Map: Chris Brackley/Canadian Geographic. Whooping Crane data credit: current and historical range data based on COSEWIC assessment and status report on the whooping crane (Grus Americana) in Canada. COSEWIC, 2010.
Talk about an endangered species story to whoop about. The whooping crane once nested throughout the central and western part of the continent, but as people settled the Prairies in the early 1900s, they drained the marshes — “whooper” habitat — for their crops. In 1942, just 15 of the only migratory population remained, though they continued to winter in Texas and breed in a thenunknown location. By 1950, the world’s only other whooping crane, from a non-migratory Louisiana population, was taken into captivity.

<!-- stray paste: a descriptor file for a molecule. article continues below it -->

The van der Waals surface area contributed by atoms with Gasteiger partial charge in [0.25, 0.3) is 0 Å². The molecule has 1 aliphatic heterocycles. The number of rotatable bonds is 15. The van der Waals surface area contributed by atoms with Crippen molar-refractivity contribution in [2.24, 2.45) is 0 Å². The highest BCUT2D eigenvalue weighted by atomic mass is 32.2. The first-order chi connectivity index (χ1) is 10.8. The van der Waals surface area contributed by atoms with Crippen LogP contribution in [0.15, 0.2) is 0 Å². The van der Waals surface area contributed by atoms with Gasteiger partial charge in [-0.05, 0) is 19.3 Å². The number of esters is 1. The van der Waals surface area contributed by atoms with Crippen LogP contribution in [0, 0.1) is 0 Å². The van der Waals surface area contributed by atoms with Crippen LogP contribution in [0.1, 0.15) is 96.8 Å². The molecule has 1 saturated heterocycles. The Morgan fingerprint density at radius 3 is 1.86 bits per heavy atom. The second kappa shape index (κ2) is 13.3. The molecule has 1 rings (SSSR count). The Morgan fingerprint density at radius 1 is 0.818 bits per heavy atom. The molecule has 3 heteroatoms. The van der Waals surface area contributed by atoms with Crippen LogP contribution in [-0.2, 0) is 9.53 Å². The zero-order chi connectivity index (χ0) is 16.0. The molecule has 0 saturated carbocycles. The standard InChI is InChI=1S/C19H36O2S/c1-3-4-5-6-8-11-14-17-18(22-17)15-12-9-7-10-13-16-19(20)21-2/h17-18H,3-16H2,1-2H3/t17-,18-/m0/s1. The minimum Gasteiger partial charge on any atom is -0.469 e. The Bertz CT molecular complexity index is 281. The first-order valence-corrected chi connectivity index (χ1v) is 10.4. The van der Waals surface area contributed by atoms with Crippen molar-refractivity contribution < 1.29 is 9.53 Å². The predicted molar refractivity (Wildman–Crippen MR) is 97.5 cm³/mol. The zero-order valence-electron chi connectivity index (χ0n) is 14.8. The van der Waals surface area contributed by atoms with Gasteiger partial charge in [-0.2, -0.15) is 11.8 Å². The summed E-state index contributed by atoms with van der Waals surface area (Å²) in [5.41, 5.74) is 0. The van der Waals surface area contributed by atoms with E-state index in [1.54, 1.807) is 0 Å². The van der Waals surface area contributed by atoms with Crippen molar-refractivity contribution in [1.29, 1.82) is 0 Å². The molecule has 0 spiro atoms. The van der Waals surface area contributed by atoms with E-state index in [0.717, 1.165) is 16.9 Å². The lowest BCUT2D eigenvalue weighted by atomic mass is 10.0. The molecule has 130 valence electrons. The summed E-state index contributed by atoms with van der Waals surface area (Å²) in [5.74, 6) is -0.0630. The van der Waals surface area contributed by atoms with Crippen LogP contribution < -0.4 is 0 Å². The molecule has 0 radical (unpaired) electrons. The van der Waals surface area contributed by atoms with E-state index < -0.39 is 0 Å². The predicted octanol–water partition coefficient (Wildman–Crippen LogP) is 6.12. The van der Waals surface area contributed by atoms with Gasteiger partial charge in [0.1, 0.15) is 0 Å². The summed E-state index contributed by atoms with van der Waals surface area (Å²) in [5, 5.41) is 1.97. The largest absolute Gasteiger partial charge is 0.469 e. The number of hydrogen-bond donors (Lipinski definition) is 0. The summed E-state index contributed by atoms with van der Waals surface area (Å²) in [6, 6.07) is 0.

Fortunately the tough times were about to change. Wood Buffalo National Park, the remaining flock’s breeding area, was founded in 1922, and their wintering grounds on the Gulf Coast of Texas were protected in 1937. Since 1994, whooping cranes have been protected in Canada under the Migratory Birds Convention Act.
Conservationists have boosted the whooping crane’s numbers by breeding the endangered species in captivity, but whoopers reared by humans often lack the skills necessary to survive in the wild. That’s where some conservationists have been creative. Canadian-born ornithologist George Archibald became a minor celebrity when he performed the whooping crane courtship dance to form a pair-bond with one human-imprinted bird. And Operation Migration, based in Ontario, uses ultralight aircraft to guide the cranes to new wintering grounds.
With the world’s whooping crane population now at 498 birds, those efforts have clearly paid off. Though the species remains endangered, and the concentration of whooping cranes makes them susceptible to environmental and natural disasters, many conservationists consider the whooping crane the quintessential recovery story.
Learn more about the whooping crane:
• Return to the wild